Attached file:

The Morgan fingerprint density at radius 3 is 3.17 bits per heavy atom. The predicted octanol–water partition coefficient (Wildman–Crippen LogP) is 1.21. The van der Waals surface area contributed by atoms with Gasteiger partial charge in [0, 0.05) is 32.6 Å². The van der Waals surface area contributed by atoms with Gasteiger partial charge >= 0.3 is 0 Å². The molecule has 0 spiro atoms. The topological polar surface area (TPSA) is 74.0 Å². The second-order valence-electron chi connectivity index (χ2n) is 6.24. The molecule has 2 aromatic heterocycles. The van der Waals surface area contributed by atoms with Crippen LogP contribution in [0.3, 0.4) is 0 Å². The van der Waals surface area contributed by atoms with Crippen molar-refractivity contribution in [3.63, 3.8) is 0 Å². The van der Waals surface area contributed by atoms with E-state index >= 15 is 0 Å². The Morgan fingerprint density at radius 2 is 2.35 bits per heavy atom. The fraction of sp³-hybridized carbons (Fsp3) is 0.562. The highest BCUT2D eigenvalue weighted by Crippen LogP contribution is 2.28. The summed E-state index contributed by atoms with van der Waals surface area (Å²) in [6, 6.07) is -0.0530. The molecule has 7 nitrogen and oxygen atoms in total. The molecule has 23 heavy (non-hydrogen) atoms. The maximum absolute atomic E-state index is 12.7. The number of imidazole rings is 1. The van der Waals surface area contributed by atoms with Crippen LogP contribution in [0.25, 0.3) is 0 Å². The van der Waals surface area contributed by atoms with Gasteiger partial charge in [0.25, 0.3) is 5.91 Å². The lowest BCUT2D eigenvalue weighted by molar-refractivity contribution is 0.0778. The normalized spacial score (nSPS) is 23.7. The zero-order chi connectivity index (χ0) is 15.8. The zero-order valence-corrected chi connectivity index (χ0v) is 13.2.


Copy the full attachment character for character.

The Morgan fingerprint density at radius 3 is 3.17 bits per heavy atom. The predicted octanol–water partition coefficient (Wildman–Crippen LogP) is 1.21. The van der Waals surface area contributed by atoms with Gasteiger partial charge in [0, 0.05) is 32.6 Å². The van der Waals surface area contributed by atoms with Gasteiger partial charge >= 0.3 is 0 Å². The molecule has 0 spiro atoms. The topological polar surface area (TPSA) is 74.0 Å². The second-order valence-electron chi connectivity index (χ2n) is 6.24. The molecule has 2 aromatic heterocycles. The van der Waals surface area contributed by atoms with Crippen LogP contribution in [0.3, 0.4) is 0 Å². The van der Waals surface area contributed by atoms with Crippen molar-refractivity contribution in [3.63, 3.8) is 0 Å². The van der Waals surface area contributed by atoms with E-state index >= 15 is 0 Å². The Morgan fingerprint density at radius 2 is 2.35 bits per heavy atom. The fraction of sp³-hybridized carbons (Fsp3) is 0.562. The highest BCUT2D eigenvalue weighted by Crippen LogP contribution is 2.28. The summed E-state index contributed by atoms with van der Waals surface area (Å²) in [6, 6.07) is -0.0530. The molecule has 7 nitrogen and oxygen atoms in total. The molecule has 23 heavy (non-hydrogen) atoms. The maximum absolute atomic E-state index is 12.7. The number of imidazole rings is 1. The van der Waals surface area contributed by atoms with Crippen LogP contribution in [0.25, 0.3) is 0 Å². The van der Waals surface area contributed by atoms with Gasteiger partial charge in [0.25, 0.3) is 5.91 Å². The lowest BCUT2D eigenvalue weighted by molar-refractivity contribution is 0.0778. The normalized spacial score (nSPS) is 23.7. The zero-order chi connectivity index (χ0) is 15.8. The zero-order valence-corrected chi connectivity index (χ0v) is 13.2.